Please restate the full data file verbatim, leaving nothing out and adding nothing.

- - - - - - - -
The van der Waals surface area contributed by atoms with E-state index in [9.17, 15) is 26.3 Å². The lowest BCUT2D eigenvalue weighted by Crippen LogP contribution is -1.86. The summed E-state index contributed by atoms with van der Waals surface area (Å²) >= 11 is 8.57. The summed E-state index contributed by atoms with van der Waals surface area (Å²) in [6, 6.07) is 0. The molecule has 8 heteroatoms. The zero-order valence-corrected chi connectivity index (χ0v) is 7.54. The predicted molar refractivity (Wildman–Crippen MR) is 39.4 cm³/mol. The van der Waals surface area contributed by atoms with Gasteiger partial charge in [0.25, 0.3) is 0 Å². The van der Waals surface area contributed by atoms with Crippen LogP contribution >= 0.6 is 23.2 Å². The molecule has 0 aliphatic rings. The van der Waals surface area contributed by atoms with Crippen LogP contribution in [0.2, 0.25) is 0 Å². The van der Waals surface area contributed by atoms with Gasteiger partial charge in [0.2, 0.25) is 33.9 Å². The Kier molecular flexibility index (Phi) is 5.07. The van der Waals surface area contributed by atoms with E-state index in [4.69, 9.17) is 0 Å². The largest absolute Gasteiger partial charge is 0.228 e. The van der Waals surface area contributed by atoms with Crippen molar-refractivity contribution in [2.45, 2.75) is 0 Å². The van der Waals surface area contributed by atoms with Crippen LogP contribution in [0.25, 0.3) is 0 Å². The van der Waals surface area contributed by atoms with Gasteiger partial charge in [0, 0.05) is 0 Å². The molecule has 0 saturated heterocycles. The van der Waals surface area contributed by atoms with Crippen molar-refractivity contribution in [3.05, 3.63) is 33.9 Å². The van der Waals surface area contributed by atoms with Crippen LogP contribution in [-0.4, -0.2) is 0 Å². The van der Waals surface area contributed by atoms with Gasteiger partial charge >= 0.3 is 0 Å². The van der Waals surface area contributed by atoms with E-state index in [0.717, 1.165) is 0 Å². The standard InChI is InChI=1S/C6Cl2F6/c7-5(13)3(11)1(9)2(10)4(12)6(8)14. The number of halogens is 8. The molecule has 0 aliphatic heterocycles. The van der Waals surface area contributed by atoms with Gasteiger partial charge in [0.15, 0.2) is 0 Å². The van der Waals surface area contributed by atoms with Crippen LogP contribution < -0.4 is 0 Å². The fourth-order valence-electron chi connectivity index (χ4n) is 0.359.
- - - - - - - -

The van der Waals surface area contributed by atoms with E-state index in [9.17, 15) is 26.3 Å². The lowest BCUT2D eigenvalue weighted by Crippen LogP contribution is -1.86. The summed E-state index contributed by atoms with van der Waals surface area (Å²) >= 11 is 8.57. The summed E-state index contributed by atoms with van der Waals surface area (Å²) in [6, 6.07) is 0. The molecule has 8 heteroatoms. The zero-order valence-corrected chi connectivity index (χ0v) is 7.54. The predicted molar refractivity (Wildman–Crippen MR) is 39.4 cm³/mol. The van der Waals surface area contributed by atoms with Gasteiger partial charge in [0.25, 0.3) is 0 Å². The van der Waals surface area contributed by atoms with Crippen LogP contribution >= 0.6 is 23.2 Å². The molecule has 0 aliphatic rings. The van der Waals surface area contributed by atoms with Crippen LogP contribution in [0.2, 0.25) is 0 Å². The van der Waals surface area contributed by atoms with Gasteiger partial charge in [0.2, 0.25) is 33.9 Å². The Kier molecular flexibility index (Phi) is 5.07. The van der Waals surface area contributed by atoms with E-state index in [4.69, 9.17) is 0 Å². The largest absolute Gasteiger partial charge is 0.228 e. The van der Waals surface area contributed by atoms with Crippen molar-refractivity contribution in [2.45, 2.75) is 0 Å². The van der Waals surface area contributed by atoms with Crippen LogP contribution in [0.25, 0.3) is 0 Å². The van der Waals surface area contributed by atoms with Gasteiger partial charge in [0, 0.05) is 0 Å². The molecule has 0 saturated heterocycles. The van der Waals surface area contributed by atoms with Crippen molar-refractivity contribution in [3.05, 3.63) is 33.9 Å². The van der Waals surface area contributed by atoms with Crippen LogP contribution in [-0.4, -0.2) is 0 Å². The van der Waals surface area contributed by atoms with Gasteiger partial charge >= 0.3 is 0 Å². The van der Waals surface area contributed by atoms with E-state index in [0.717, 1.165) is 0 Å². The standard InChI is InChI=1S/C6Cl2F6/c7-5(13)3(11)1(9)2(10)4(12)6(8)14. The number of halogens is 8. The molecule has 0 aliphatic heterocycles. The van der Waals surface area contributed by atoms with Gasteiger partial charge in [0.15, 0.2) is 0 Å². The van der Waals surface area contributed by atoms with Crippen LogP contribution < -0.4 is 0 Å². The fourth-order valence-electron chi connectivity index (χ4n) is 0.359.